12. Walter B Miller Miller does not see deviant behaviour occurring due to the inability of the lower class groups to achieve success. Instead, he explains crime in terms of the existence of a distinctive lower class subculture – it’s not a reaction to poverty; it’s a way of life. KEY CONCEPTS: lower class subculture; focal concerns; toughness; smartness; excitement; fate; trouble; peer status.

  13. In his theoretical study Miller observes that this lower class group has for centuries possessed their own culture and traditions which are totally different from those in the higher classes. This thus suggests that this lower class culture has been passed on not by one generation but for much longer than this. I’ve taught my lad to duck and dive, laugh at the police and drink White Lightening in parks. I’ll teach my kids to fight, have a laugh and be streetwise.

  14. Walter B. Miller (1962) Miller saw the lower working-class socialised into deviant subcultural values he called ‘focal concerns’ Crime and Deviance Chapter 5: Functionalist and Subcultural Theory

  15. What are the Focal Concerns of this working class subculture? Toughness: this involves a concern for masculinity and finds expression in courage in the face of physical threat and a rejection of timidity and weakness. In practice this can result in assault, and battery as the group attempt to maintain their ‘reputation’. I’m a geezer. Come and have a go.

  16. Excitement: Involves the search for ‘thrills’, for emotional stimulus. In practice it is sought in gambling, sexual adventures and booze, which can be obtained by a traditional night out on the town.

  17. Fate: They believe that little can be done about their lives – and what will be will be; they have no power to change anything. I’ll prob’ly be in prison in a couple of years. Life’s pretty crap, so I’ve nothing to loose. There’s nowt to do except play with my own dribble.

  18. Smartness: this involves the ‘capacity to outfox, outwit, dupe, take others. Groups that use these techniques, include the hustler, conman, and the cardsharp, the pimp and pickpocket and petty thief.

  19. Trouble: young working class males accept their lives will involve violence, and they will not run away from fights.

  20. Miller notes that two factors tend to emphasise and exaggerate the • focal concerns of the lower class subculture. • Close conformity to group norms within a peer group • 2. Desire for status within the peer group. We walk the same, dress the same and live life the same... It’s my mission to make people scared of me. It’s the only way I’ll gain respect seeing as I’ll never get power or status in a job.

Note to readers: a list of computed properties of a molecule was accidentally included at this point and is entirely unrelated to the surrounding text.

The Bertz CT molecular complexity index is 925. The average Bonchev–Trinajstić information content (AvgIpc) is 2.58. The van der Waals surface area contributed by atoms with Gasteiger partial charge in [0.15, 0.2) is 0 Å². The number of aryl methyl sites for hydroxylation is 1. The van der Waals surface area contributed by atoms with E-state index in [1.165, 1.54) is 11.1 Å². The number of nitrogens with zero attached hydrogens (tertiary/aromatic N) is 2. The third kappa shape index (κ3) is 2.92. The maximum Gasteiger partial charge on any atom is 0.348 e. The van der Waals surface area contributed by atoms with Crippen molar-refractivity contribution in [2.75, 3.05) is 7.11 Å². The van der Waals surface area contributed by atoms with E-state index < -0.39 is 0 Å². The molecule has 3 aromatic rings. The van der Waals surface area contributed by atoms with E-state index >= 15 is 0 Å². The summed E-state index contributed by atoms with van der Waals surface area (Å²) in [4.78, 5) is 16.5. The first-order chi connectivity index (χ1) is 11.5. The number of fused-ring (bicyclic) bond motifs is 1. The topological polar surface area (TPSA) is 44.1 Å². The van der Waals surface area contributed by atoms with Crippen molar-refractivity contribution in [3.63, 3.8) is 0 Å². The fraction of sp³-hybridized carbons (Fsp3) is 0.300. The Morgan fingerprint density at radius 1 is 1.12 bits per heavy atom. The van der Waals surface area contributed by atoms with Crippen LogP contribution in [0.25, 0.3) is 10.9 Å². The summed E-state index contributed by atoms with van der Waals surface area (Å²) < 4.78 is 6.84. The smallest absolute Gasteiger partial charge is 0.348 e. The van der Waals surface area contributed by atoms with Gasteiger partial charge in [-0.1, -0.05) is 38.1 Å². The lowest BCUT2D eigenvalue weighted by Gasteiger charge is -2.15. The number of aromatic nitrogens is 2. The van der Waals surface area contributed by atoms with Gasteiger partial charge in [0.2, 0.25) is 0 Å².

21. Your brain is a muscle –Alphabet edit • A B C D E F G H I J K L • L T R R T T L L R T T R • M N O P Q R S T U V W X • L L T T L R T R R T L L • Y Z • L R

  22. Choose a partner – One listens and one describes Miller’s theory. How clear was the description? Discuss!

  23. Evaluations • Is this study empirical or theoretical? Why is this a problem? • What would Feminists say about Miller’s ideas? • Do you think the ‘Focal concerns’ only apply to lower-class? • Is Miller saying that youth’s are frustrated by their lack of success? • Do you think that young offenders have the same goals as the rest of us?

  24. Critique of Walter B. Miller Crime and Deviance Chapter 5: Functionalist and Subcultural Theory

  25. Re-cap • How did Walter B Miller’s theory differ to Merton’s Strain Theory? • What was one criticism of Miller’s theory? • What were the 6 focal concerns? • Why is this called a sub-cultural theory?

  26. Your brain is a muscle –Alphabet edit • A B C D E F G H I J K L • L T R R T T L L R T T R • M N O P Q R S T U V W X • L L T T L R T R R T L L • Y Z • L R

  27. Objectives • To describe and evaluate Albert Cohen’s sub-cultural theory of crime. • To describe and evaluate Cloward and Ohlin’s Sub-cultural theory of crime.

  28. SCY6 Crime & Deviance: Structural/subcultural theories Albert Cohen He wrote delinquent boys. 1955. This is a structural theory because it argues that criminal behaviour is the result of an individual’s place in the social class structure. KEY CONCEPT: non-utilitarian crime; cultural deprivation; status frustration; delinquent subculture.

  29. SUMMARY OF STUDY: He argues that delinquency is a collective rather than an individual response to status frustration and their position in the class structure. These guys give me the only chance of excitement and status.

  30. Cohen argues Merton doesn’t discuss non-utilitarian crime such as joy riding and vandalism so he sets out to explain this type of crime. Why do I like to just ruin things for no money?

  31. According to Cohen, working-class boys reject mainstream culture. Because of their cultural deprivation and ensuing educational failure, they are denied access to these cultural goals. Hated school, failed everything, no job, can’t live a normal life. For me, crime pays.